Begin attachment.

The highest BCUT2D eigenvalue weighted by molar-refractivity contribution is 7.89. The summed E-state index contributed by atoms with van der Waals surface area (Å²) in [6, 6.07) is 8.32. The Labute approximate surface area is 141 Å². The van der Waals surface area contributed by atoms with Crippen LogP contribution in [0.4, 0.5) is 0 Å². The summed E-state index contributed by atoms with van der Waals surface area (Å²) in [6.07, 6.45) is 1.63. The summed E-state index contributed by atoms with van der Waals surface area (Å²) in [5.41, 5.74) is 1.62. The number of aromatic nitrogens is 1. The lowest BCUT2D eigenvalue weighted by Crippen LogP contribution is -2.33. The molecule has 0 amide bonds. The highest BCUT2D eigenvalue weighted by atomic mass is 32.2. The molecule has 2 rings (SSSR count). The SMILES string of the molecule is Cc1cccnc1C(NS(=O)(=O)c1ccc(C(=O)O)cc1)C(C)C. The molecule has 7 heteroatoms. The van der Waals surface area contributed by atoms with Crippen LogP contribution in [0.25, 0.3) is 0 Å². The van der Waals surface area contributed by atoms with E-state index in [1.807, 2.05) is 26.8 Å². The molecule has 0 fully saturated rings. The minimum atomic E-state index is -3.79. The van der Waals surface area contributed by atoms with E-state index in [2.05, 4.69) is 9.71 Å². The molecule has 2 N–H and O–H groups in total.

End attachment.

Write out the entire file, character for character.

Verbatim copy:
The highest BCUT2D eigenvalue weighted by molar-refractivity contribution is 7.89. The summed E-state index contributed by atoms with van der Waals surface area (Å²) in [6, 6.07) is 8.32. The Labute approximate surface area is 141 Å². The van der Waals surface area contributed by atoms with Crippen LogP contribution in [0.4, 0.5) is 0 Å². The summed E-state index contributed by atoms with van der Waals surface area (Å²) in [6.07, 6.45) is 1.63. The summed E-state index contributed by atoms with van der Waals surface area (Å²) in [5.41, 5.74) is 1.62. The number of aromatic nitrogens is 1. The lowest BCUT2D eigenvalue weighted by Crippen LogP contribution is -2.33. The molecule has 0 amide bonds. The highest BCUT2D eigenvalue weighted by atomic mass is 32.2. The molecule has 2 rings (SSSR count). The SMILES string of the molecule is Cc1cccnc1C(NS(=O)(=O)c1ccc(C(=O)O)cc1)C(C)C. The molecule has 7 heteroatoms. The van der Waals surface area contributed by atoms with Crippen LogP contribution in [0.25, 0.3) is 0 Å². The van der Waals surface area contributed by atoms with E-state index in [1.807, 2.05) is 26.8 Å². The molecule has 0 fully saturated rings. The minimum atomic E-state index is -3.79. The van der Waals surface area contributed by atoms with E-state index in [2.05, 4.69) is 9.71 Å². The molecule has 2 N–H and O–H groups in total.